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With the rise in heroin as a popular drug among young, upscale users, many are now looking for treatment that will address the debilitating physical and social effects of long-term heroin use. For users who have tried treatment and failed, methadone maintenance programs have been a popular way to control the negative effects of opiate dependence.

Developed in the 1940s by German pharmacologists as a synthetic pain-killer, methadone has since become common in the United States and elsewhere as a means of reducing both the cravings for opiates and the potential harm to users from street drugs and needles.

Maintenance treatment typically begins after multiple attempts to get other kinds of treatment, such as detox, rehab, and outpatient treatment, have failed. Users should be dependent only on heroin and not cocaine, alcohol, or other drugs in addition to the heroin.

A nurse or social worker conducts a psychosocial assessment and drug use history. If the patient is not in the acute stages of opiate withdrawal and there are no medical problems which would interfere, he or she is examined by a medical professional and given a start date, which can range from immediately to within several weeks of the evaluation.

Treatment consists of a prescribed daily dosage of methadone, based on patient's weight, usage, tolerance and withdrawal symptom history, and medical history. The methadone comes in liquid form, which the patient drinks. Methadone may be used in conjunction with some combination of 12-step meetings or counselor-led recovery groups or therapy groups which take place after patients get their medication.

Methadone has been shown to reduce cravings for heroin while not altering a person's mood. A person could, therefore, go to the local clinic early in the morning for his or her daily dose of methadone and proceed on to work, where he or she will be able to function unimpaired. The person will experience none of the unpleasant withdrawal symptoms associated with heroin.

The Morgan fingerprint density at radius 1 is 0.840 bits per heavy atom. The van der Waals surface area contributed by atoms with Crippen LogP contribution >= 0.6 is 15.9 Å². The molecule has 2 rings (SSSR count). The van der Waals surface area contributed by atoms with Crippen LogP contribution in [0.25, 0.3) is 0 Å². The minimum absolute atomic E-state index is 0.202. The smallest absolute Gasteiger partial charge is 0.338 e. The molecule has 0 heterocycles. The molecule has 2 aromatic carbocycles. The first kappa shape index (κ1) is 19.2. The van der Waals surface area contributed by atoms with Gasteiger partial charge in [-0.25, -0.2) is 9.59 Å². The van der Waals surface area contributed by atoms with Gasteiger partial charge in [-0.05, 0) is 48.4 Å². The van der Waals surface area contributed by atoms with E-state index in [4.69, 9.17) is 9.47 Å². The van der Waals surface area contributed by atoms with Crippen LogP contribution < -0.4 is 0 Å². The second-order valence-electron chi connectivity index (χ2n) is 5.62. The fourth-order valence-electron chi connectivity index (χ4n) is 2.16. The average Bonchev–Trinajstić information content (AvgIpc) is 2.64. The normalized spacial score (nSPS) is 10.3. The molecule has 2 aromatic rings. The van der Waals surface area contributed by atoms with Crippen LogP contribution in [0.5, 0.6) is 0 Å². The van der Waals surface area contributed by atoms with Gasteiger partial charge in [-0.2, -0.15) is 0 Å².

Advocates of methadone maintenance treatment say that it's a good way to control an addiction, especially when a patient has tried everything else without success. Indeed, most studies are agreed that it is often safer to use than heroin. For many patients who have gone through many detoxification programs, inpatient rehabilitation, residential treatment, and outpatient group counseling, methadone maintenance is often their last chance. Methadone maintenance is also relatively inexpensive--the cost can range from $50 to $150 per week, and is low compared to the price of a lengthy hospital stay in a detox or rehab program. It allows people to function on a day-to-day basis and reduces the risk of overdose. In addition, since it is given orally and not injected, it reduces the spread of HIV among intravenous users.

There are, however, a number of problems associated with methadone use. Among these is the obvious risk of substituting one addiction for another. Although methadone is safer to use and legal if taken in a clinic, an addiction to methadone is harder to break than one to heroin. If a patient decides after several months on methadone maintenance to discontinue it, the detox is generally longer and more uncomfortable. Use of methadone reduces cravings for heroin, but methadone maintenance, unless combined with counseling, will do nothing to alleviate the social and emotional consequences of long-term use. Also, methadone's side-effects can include orthostatic hypotension (low blood pressure), nausea, insomnia, constipation, and allergic reactions. Although methadone maintenance is inexpensive, as a maintenance therapy it is frequently not covered by insurance companies. Finally, because dosages are administered daily, patients need to arrange their day around their program. Only after a patient has been shown to be compliant with treatment and abstinent from other drugs will he or she be allowed to take multiple doses to carry with him on, say, a vacation or a business trip.

Methadone maintenance treatment can be an effective, inexpensive, and convenient way to manage an addiction to opiates, especially for people who have tried other means of addressing their addiction. Used alone, however, it doesn't address the core issues surrounding addiction. For that, one needs counseling and other solutions that address a patient's behaviors and in the context of the social and emotional causes of dependence.